D.C. residents who have corporate pensions should take note of a recent spate of lawsuits against companies who have allegedly breached their fiduciary duties by underpaying joint and survivor annuity benefits (JSA). Recently, there was a lawsuit filed against UPS which was the latest suit to claim that a company effectively shortchanged those who elected to take their pensions as a joint and survivor annuity as opposed to a single life annuity (SLA).
Retirees have the option to take their pension as a JSA so that their beneficiaries can continue to receive their pension after they die. A JSA is a lower amount than an SLA. Companies cannot simply choose any percentage that they want for a JSA. Instead, it must be the actuarial equivalent of an SLA.
An actuarial equivalent factors in the rate of mortality in order to reach the calculation. However, here the UPS plaintiffs have alleged that the company was using a mortality table from 1980, and life expectancy in the U.S. has improved considerably since then. As a result of the old table, JSA pensioners are underpaid since there is a greater discount applied due to a higher than necessary mortality calculation. In addition, the company is also accused of using outdated interest rate calculations that further depress pension payments.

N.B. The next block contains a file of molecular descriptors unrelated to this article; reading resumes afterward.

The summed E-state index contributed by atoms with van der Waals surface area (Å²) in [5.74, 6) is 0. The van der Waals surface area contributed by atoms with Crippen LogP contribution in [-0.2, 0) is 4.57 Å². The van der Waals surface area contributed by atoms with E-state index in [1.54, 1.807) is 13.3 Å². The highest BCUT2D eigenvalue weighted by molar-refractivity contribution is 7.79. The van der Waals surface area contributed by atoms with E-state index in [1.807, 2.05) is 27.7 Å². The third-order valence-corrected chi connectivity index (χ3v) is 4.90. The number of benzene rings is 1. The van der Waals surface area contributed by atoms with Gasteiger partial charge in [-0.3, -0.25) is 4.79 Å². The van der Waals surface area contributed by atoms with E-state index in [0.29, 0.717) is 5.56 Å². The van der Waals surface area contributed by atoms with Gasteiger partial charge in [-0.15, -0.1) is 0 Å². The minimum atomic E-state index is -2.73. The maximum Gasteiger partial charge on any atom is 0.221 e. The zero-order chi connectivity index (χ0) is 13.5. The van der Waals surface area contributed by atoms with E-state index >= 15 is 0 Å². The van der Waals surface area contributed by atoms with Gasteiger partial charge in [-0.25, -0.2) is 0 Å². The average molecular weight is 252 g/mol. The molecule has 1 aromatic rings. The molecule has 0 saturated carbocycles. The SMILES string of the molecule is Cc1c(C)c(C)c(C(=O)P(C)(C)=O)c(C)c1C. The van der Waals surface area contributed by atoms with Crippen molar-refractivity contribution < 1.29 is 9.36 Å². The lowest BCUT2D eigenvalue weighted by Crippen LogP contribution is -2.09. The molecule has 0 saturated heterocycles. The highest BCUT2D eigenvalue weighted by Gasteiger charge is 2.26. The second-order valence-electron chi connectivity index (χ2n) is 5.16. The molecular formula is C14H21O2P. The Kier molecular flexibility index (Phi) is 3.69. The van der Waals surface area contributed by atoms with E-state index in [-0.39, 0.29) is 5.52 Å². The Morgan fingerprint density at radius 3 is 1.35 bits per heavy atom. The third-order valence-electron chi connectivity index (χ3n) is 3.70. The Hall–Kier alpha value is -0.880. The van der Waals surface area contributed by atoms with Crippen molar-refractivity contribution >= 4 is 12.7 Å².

Those who are concerned that they may be getting less than they are legally entitled to from their pensions can consult with a benefits claims litigation lawyer. ERISA imposes certain obligations on the fiduciary that they cannot violate. If they do break this obligation, they can be liable in a civil lawsuit. An ERISA benefits lawyer may review pension payments in order to help determine if the company is doing the right thing when it comes to calculating payments. ERISA is a complicated area, and a lawyer might be able to help decipher it.